Registration Dossier

Administrative data

Description of key information

Irritation and corrosion studies are not relevant for HCN, due to the extremely high acute toxicity of the substance.  HCN is absorbed via the skin, eye, lung and gastrointestinal tract.  Acute toxicity and possibly lethality occur before irritation develops.

Key value for chemical safety assessment

Skin irritation / corrosion

Endpoint conclusion
Endpoint conclusion:
no study available

Eye irritation

Endpoint conclusion
Endpoint conclusion:
no study available

Respiratory irritation

Endpoint conclusion
Endpoint conclusion:
no study available

Additional information

Testing for skin and eye irritation is not scientifically indicated, due to the high acute toxicity of HCN. The amount of test material required in a standard skin and eye irritation study (500 and 100 mg/animal, respectively) is considerably above the level of systemic toxicity of cyanide. For example, for HCN, the dermal LD50 in rabbits is 2.34 mg/kg bw in abraded skin, and the ocular toxicity is 1.04 mg/kg bw. Recommended precautions for handling of HCN include respiratory protection to prevent lung inhalation, and barrier protection for eye and skin.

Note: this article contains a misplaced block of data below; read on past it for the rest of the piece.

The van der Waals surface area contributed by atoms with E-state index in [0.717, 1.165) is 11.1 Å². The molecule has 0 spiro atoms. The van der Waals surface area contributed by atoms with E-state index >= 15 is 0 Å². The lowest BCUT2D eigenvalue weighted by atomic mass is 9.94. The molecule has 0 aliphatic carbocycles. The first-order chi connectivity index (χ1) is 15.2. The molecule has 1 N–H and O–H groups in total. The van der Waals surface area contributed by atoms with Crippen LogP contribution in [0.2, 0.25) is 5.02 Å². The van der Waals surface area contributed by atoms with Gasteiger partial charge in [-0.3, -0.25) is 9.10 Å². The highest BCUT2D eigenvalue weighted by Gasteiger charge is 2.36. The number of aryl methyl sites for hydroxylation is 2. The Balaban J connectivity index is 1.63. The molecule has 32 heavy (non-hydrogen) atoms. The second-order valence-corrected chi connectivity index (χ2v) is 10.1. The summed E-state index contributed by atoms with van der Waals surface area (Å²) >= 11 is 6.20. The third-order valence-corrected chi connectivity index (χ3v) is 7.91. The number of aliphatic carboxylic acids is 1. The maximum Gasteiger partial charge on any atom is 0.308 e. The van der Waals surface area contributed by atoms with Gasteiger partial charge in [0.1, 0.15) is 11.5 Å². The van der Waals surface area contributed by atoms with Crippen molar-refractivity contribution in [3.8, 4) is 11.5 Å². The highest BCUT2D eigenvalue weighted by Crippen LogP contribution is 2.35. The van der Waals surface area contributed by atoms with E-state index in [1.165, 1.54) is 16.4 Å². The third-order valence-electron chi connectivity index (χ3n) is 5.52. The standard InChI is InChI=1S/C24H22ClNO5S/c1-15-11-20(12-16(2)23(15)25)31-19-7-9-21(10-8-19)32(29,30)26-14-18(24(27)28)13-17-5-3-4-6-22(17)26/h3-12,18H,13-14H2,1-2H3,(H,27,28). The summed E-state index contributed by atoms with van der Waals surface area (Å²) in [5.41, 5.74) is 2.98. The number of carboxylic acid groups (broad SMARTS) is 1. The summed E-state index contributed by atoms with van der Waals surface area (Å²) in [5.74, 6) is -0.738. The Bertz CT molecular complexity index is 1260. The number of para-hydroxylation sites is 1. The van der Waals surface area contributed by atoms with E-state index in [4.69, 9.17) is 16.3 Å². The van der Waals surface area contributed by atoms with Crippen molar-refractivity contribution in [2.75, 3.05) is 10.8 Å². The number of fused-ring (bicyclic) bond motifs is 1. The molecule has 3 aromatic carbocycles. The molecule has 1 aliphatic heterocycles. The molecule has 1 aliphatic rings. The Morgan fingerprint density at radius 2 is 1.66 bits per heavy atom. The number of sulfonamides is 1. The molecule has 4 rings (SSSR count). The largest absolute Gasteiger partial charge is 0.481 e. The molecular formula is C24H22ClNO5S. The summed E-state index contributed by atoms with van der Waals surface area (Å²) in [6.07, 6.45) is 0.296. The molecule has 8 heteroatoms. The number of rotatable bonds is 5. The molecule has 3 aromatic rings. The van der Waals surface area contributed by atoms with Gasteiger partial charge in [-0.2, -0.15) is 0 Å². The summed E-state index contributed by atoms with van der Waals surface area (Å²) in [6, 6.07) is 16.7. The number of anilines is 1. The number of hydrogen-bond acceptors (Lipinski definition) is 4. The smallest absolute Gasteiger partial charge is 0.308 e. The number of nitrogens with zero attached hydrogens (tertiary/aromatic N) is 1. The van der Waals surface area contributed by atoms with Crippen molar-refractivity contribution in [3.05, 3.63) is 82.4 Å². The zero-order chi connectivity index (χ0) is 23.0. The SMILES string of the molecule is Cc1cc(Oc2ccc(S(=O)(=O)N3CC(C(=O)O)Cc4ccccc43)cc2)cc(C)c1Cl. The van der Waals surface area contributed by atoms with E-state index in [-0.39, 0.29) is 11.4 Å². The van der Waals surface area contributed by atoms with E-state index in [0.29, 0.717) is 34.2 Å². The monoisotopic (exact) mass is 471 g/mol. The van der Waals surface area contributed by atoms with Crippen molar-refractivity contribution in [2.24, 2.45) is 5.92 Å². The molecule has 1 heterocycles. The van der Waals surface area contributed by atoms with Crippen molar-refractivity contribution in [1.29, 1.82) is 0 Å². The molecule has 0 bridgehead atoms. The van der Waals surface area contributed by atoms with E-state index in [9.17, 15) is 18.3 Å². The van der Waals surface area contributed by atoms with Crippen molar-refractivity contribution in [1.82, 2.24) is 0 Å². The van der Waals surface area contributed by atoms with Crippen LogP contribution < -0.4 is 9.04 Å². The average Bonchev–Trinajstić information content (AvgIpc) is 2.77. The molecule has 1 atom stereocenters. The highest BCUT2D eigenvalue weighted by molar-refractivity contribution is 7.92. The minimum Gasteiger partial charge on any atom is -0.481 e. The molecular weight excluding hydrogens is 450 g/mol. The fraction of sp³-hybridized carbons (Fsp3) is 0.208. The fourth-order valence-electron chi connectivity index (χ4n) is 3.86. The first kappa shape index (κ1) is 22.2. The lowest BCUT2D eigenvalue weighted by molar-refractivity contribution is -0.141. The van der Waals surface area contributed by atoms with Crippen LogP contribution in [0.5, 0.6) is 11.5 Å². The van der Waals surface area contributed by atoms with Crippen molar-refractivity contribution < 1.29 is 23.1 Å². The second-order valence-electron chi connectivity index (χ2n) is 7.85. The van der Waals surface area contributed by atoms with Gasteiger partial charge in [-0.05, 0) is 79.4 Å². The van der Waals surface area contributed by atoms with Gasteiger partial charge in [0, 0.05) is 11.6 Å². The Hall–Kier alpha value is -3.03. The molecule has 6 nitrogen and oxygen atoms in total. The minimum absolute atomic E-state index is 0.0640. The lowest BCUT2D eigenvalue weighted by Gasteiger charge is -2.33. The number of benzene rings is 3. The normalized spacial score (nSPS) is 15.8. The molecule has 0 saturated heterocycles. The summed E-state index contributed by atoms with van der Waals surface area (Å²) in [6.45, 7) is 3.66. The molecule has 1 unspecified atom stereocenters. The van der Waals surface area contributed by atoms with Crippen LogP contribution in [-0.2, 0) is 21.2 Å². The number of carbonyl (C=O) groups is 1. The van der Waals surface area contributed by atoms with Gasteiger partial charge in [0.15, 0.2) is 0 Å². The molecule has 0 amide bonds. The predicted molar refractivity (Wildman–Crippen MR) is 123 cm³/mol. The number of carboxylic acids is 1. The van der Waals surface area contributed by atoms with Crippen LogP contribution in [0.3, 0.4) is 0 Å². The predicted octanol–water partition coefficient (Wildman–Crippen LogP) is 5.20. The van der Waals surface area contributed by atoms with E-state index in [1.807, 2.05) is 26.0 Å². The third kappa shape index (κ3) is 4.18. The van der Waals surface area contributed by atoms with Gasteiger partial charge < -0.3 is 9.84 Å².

Justification for classification or non-classification

Classification as a skin or eye irritant is not appropriate as no reliable data exists. The extremely high acute toxicity of HCN indicates that it is classified as an acute toxicant, with appropriate warnings to avoid skin and eye contact. In this way, irritation effects will be precluded.